Secret Codes

Subtle methods of communication, such as what color shirt a person is wearing, can indicate the success or failure of a mission or signal the need for a meeting.

Specific jewelry, certain phrases used in conversation or especially in radio broadcasts can warn of danger or give someone authorization to proceed.

Concealed Compass – Flickr – The Central Intelligence Agency.
Concealed Compass – Flickr – The Central Intelligence Agency.

Symbols, cryptology, and codes have been used extensively throughout history. During World War II, an entire complex at Bletchley Park in England was set up with some of the top mathematicians, including Gordon Welchman and Alan Turing, to crack Nazi codes.

Smuggling and Intimate Favors

A Southern widow and wealthy socialite, Rose O’Neal Greenhow, made a name for herself in Washington D.C. as an important Confederate spy during the American Civil War.

Rose O’Neal Greenhow
Rose O’Neal Greenhow

She smuggled documents and medicines under her large hooped skirts and was extremely friendly with some of the Union’s top officials.

An example of Greenhow’s cipher
An example of Greenhow’s cipher

Many Southern women helped get food and medicines across the lines under their skirts, inside their child’s doll or hidden in their bloomers as the Confederates began to run out of supplies.


When the CIA learns of a person of interest renting, leasing or staying temporarily in a hotel, agents are sent to move into the same building or on the same street.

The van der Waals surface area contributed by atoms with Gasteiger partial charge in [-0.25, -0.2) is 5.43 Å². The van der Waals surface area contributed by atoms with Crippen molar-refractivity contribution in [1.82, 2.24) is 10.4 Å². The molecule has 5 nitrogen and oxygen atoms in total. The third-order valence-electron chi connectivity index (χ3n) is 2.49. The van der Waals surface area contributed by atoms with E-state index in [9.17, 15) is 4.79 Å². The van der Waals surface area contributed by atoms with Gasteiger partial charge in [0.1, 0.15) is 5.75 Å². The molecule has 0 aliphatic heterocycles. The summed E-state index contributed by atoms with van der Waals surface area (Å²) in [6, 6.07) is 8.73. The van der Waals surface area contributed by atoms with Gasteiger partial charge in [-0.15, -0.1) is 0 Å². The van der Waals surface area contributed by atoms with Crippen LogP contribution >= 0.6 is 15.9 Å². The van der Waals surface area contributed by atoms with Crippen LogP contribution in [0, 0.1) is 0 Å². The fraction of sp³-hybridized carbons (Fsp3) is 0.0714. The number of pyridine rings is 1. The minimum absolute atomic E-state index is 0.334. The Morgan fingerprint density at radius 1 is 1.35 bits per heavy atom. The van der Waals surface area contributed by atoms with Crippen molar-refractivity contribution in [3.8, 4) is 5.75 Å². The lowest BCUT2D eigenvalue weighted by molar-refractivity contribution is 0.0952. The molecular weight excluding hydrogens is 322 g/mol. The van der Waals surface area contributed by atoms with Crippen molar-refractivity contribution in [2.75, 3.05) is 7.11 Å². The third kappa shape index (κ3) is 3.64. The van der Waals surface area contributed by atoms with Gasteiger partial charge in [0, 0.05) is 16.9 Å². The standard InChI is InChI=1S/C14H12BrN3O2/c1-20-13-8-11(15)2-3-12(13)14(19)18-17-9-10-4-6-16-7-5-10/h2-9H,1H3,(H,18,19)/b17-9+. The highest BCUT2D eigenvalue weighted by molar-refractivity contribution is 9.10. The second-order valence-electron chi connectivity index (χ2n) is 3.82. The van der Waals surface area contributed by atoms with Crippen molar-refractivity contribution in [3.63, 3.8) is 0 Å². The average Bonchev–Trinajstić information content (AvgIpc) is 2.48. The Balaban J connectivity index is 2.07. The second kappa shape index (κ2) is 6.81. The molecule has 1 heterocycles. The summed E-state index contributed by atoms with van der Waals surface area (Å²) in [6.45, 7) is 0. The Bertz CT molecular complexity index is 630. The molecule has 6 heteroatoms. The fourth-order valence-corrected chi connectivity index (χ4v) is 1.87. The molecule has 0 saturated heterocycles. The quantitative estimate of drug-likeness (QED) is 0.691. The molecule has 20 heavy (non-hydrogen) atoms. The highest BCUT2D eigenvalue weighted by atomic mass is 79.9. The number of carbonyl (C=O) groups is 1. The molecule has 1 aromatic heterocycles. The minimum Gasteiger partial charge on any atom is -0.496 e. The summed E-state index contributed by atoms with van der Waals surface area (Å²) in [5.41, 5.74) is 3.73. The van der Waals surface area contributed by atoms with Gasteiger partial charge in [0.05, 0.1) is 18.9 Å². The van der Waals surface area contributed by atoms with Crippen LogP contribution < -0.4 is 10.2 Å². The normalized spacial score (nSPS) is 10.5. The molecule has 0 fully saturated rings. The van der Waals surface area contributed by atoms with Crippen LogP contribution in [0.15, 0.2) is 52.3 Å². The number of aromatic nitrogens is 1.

Many agents had master keys to the major hotels and upscale apartment buildings.

People were smuggled out of hotels in modified steamer trunks. Cameras have been built into briefcases, lipstick tubes, books and sunglasses. For high-level surveillance, satellites and aircraft can take pictures and zoom in remarkably close.


Spies often change appearance to throw off agents who may be watching them. Wigs, hats, false beards and mustaches are common tools.

Hair coloring, shoe lifts, eyeglasses and sunglasses and even removing a coat can allow an agent to blend in with the crowd.

Hollow Nickel Case
Hollow Nickel Case

An agent can leave the hotel as a woman and come back as a man. Some agents have even gone through minor surgery to alter their looks.

New Technology

GPS tracking is one of the latest ways of following someone or watching where a dead drop ends up. A small GPS device can be attached to a vehicle or object, and an app on a cell phone can track the movements of the target.

Dash cams and body cams, frequently used by law enforcement, can also record encounters and potential targets.

Read another story from us: A Yankee Spy in the Confederacy – The Unlikely Story of Elizabeth Van Lew

Spies will be around as long as there is a market for them. As technology improves so will methods of surveillance. Even now, face recognition is able to pick a person out of a crowd and civilians can buy drones and spy cameras. These are some of the devices and secrets we do know about. Imagine what we don’t know…

Ian Harvey

Ian Harvey is one of the authors writing for The Vintage News